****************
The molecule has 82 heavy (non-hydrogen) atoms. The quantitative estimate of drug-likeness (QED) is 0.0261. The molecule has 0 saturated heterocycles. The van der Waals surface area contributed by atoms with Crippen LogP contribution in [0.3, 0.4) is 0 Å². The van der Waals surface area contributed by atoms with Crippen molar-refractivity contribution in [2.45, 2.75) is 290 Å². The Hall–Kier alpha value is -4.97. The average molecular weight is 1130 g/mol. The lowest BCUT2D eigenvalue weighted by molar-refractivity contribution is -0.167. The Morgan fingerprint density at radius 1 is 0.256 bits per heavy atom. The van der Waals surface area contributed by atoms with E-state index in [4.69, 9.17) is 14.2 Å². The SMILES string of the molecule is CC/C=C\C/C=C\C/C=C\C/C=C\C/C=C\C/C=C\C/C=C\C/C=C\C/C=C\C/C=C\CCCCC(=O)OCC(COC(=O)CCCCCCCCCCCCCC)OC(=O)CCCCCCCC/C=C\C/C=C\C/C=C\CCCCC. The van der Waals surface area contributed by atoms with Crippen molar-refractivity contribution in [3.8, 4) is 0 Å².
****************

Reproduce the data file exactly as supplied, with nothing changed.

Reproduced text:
The molecule has 82 heavy (non-hydrogen) atoms. The quantitative estimate of drug-likeness (QED) is 0.0261. The molecule has 0 saturated heterocycles. The van der Waals surface area contributed by atoms with Crippen LogP contribution in [0.3, 0.4) is 0 Å². The van der Waals surface area contributed by atoms with Crippen molar-refractivity contribution in [2.45, 2.75) is 290 Å². The Hall–Kier alpha value is -4.97. The average molecular weight is 1130 g/mol. The lowest BCUT2D eigenvalue weighted by molar-refractivity contribution is -0.167. The Morgan fingerprint density at radius 1 is 0.256 bits per heavy atom. The van der Waals surface area contributed by atoms with E-state index in [4.69, 9.17) is 14.2 Å². The SMILES string of the molecule is CC/C=C\C/C=C\C/C=C\C/C=C\C/C=C\C/C=C\C/C=C\C/C=C\C/C=C\C/C=C\CCCCC(=O)OCC(COC(=O)CCCCCCCCCCCCCC)OC(=O)CCCCCCCC/C=C\C/C=C\C/C=C\CCCCC. The van der Waals surface area contributed by atoms with Crippen molar-refractivity contribution in [3.8, 4) is 0 Å².